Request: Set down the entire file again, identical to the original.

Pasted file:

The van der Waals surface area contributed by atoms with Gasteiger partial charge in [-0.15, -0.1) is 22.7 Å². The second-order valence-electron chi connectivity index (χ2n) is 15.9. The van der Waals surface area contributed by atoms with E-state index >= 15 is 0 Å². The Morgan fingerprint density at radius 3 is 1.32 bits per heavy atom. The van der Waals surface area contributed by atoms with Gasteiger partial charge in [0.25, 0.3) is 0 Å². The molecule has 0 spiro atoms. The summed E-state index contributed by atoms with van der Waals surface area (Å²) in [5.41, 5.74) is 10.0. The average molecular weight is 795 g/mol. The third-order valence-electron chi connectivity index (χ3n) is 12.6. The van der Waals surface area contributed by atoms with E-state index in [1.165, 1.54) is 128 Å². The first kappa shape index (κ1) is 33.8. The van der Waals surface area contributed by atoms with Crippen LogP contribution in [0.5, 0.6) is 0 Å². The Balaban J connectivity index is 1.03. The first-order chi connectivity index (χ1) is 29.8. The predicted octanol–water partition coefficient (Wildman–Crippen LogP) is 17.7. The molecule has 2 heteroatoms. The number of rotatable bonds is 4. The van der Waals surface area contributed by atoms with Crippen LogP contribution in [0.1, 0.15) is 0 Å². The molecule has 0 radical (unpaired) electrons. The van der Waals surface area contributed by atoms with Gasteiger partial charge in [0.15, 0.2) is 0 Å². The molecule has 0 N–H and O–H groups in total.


The van der Waals surface area contributed by atoms with Gasteiger partial charge in [-0.15, -0.1) is 22.7 Å². The second-order valence-electron chi connectivity index (χ2n) is 15.9. The van der Waals surface area contributed by atoms with E-state index >= 15 is 0 Å². The Morgan fingerprint density at radius 3 is 1.32 bits per heavy atom. The van der Waals surface area contributed by atoms with Gasteiger partial charge in [0.25, 0.3) is 0 Å². The molecule has 0 spiro atoms. The summed E-state index contributed by atoms with van der Waals surface area (Å²) in [5.41, 5.74) is 10.0. The average molecular weight is 795 g/mol. The third-order valence-electron chi connectivity index (χ3n) is 12.6. The van der Waals surface area contributed by atoms with E-state index in [1.165, 1.54) is 128 Å². The first kappa shape index (κ1) is 33.8. The van der Waals surface area contributed by atoms with Crippen LogP contribution in [0.5, 0.6) is 0 Å². The Balaban J connectivity index is 1.03. The first-order chi connectivity index (χ1) is 29.8. The predicted octanol–water partition coefficient (Wildman–Crippen LogP) is 17.7. The molecule has 2 heteroatoms. The number of rotatable bonds is 4. The van der Waals surface area contributed by atoms with Crippen LogP contribution in [0.1, 0.15) is 0 Å². The molecule has 0 radical (unpaired) electrons. The van der Waals surface area contributed by atoms with Gasteiger partial charge in [0.15, 0.2) is 0 Å². The molecule has 0 N–H and O–H groups in total.